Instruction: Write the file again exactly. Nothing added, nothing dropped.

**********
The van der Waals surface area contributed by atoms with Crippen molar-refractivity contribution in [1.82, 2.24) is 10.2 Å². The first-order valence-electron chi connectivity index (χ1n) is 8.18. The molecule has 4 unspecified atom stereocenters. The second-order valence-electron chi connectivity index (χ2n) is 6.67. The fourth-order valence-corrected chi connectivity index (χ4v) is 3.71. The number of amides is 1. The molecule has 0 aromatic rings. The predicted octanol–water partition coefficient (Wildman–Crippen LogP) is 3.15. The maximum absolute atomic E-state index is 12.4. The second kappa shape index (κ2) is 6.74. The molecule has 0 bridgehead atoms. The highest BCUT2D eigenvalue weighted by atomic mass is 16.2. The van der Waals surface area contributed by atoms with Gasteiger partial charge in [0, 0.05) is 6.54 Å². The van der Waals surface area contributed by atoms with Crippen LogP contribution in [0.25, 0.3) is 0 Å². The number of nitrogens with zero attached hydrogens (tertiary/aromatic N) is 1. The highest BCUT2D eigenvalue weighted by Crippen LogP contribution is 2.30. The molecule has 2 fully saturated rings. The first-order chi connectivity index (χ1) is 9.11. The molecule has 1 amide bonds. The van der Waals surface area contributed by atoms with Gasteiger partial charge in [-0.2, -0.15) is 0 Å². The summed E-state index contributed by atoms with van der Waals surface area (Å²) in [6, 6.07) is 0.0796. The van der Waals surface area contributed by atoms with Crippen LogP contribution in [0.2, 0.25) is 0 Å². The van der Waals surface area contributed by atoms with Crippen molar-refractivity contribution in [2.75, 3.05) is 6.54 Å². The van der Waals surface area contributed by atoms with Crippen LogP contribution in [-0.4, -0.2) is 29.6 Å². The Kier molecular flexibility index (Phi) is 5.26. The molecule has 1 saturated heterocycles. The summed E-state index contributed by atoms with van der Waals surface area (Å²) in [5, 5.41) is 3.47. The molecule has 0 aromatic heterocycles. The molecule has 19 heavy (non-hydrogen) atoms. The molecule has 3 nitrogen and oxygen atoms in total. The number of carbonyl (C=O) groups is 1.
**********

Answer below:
The van der Waals surface area contributed by atoms with Crippen molar-refractivity contribution in [1.82, 2.24) is 10.2 Å². The first-order valence-electron chi connectivity index (χ1n) is 8.18. The molecule has 4 unspecified atom stereocenters. The second-order valence-electron chi connectivity index (χ2n) is 6.67. The fourth-order valence-corrected chi connectivity index (χ4v) is 3.71. The number of amides is 1. The molecule has 0 aromatic rings. The predicted octanol–water partition coefficient (Wildman–Crippen LogP) is 3.15. The maximum absolute atomic E-state index is 12.4. The second kappa shape index (κ2) is 6.74. The molecule has 0 bridgehead atoms. The highest BCUT2D eigenvalue weighted by atomic mass is 16.2. The van der Waals surface area contributed by atoms with Gasteiger partial charge in [0, 0.05) is 6.54 Å². The van der Waals surface area contributed by atoms with Crippen LogP contribution in [0.25, 0.3) is 0 Å². The number of nitrogens with zero attached hydrogens (tertiary/aromatic N) is 1. The highest BCUT2D eigenvalue weighted by Crippen LogP contribution is 2.30. The molecule has 2 fully saturated rings. The first-order chi connectivity index (χ1) is 9.11. The molecule has 1 amide bonds. The van der Waals surface area contributed by atoms with Gasteiger partial charge in [-0.2, -0.15) is 0 Å². The summed E-state index contributed by atoms with van der Waals surface area (Å²) in [6, 6.07) is 0.0796. The van der Waals surface area contributed by atoms with Crippen LogP contribution in [0.2, 0.25) is 0 Å². The van der Waals surface area contributed by atoms with Crippen molar-refractivity contribution in [2.75, 3.05) is 6.54 Å². The van der Waals surface area contributed by atoms with Crippen LogP contribution in [-0.4, -0.2) is 29.6 Å². The Kier molecular flexibility index (Phi) is 5.26. The molecule has 1 saturated heterocycles. The summed E-state index contributed by atoms with van der Waals surface area (Å²) in [5, 5.41) is 3.47. The molecule has 0 aromatic heterocycles. The molecule has 19 heavy (non-hydrogen) atoms. The molecule has 3 nitrogen and oxygen atoms in total. The number of carbonyl (C=O) groups is 1.